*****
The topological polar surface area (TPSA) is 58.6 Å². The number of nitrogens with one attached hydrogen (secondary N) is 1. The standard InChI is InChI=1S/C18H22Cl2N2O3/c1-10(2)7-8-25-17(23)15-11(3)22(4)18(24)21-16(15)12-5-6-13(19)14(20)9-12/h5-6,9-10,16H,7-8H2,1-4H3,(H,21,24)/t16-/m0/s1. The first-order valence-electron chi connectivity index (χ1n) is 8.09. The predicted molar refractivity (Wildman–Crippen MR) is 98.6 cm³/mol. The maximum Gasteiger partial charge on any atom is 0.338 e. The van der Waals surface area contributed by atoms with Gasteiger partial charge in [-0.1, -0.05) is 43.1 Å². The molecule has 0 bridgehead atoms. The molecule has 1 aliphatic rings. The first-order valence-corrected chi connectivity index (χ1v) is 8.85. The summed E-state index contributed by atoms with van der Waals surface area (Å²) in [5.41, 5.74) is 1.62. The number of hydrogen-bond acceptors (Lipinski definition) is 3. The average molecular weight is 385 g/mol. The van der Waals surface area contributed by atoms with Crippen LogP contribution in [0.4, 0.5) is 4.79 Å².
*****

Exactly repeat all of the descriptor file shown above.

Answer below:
The topological polar surface area (TPSA) is 58.6 Å². The number of nitrogens with one attached hydrogen (secondary N) is 1. The standard InChI is InChI=1S/C18H22Cl2N2O3/c1-10(2)7-8-25-17(23)15-11(3)22(4)18(24)21-16(15)12-5-6-13(19)14(20)9-12/h5-6,9-10,16H,7-8H2,1-4H3,(H,21,24)/t16-/m0/s1. The first-order valence-electron chi connectivity index (χ1n) is 8.09. The predicted molar refractivity (Wildman–Crippen MR) is 98.6 cm³/mol. The maximum Gasteiger partial charge on any atom is 0.338 e. The van der Waals surface area contributed by atoms with Gasteiger partial charge in [-0.1, -0.05) is 43.1 Å². The molecule has 0 bridgehead atoms. The molecule has 1 aliphatic rings. The first-order valence-corrected chi connectivity index (χ1v) is 8.85. The summed E-state index contributed by atoms with van der Waals surface area (Å²) in [5.41, 5.74) is 1.62. The number of hydrogen-bond acceptors (Lipinski definition) is 3. The average molecular weight is 385 g/mol. The van der Waals surface area contributed by atoms with Crippen LogP contribution in [0.4, 0.5) is 4.79 Å².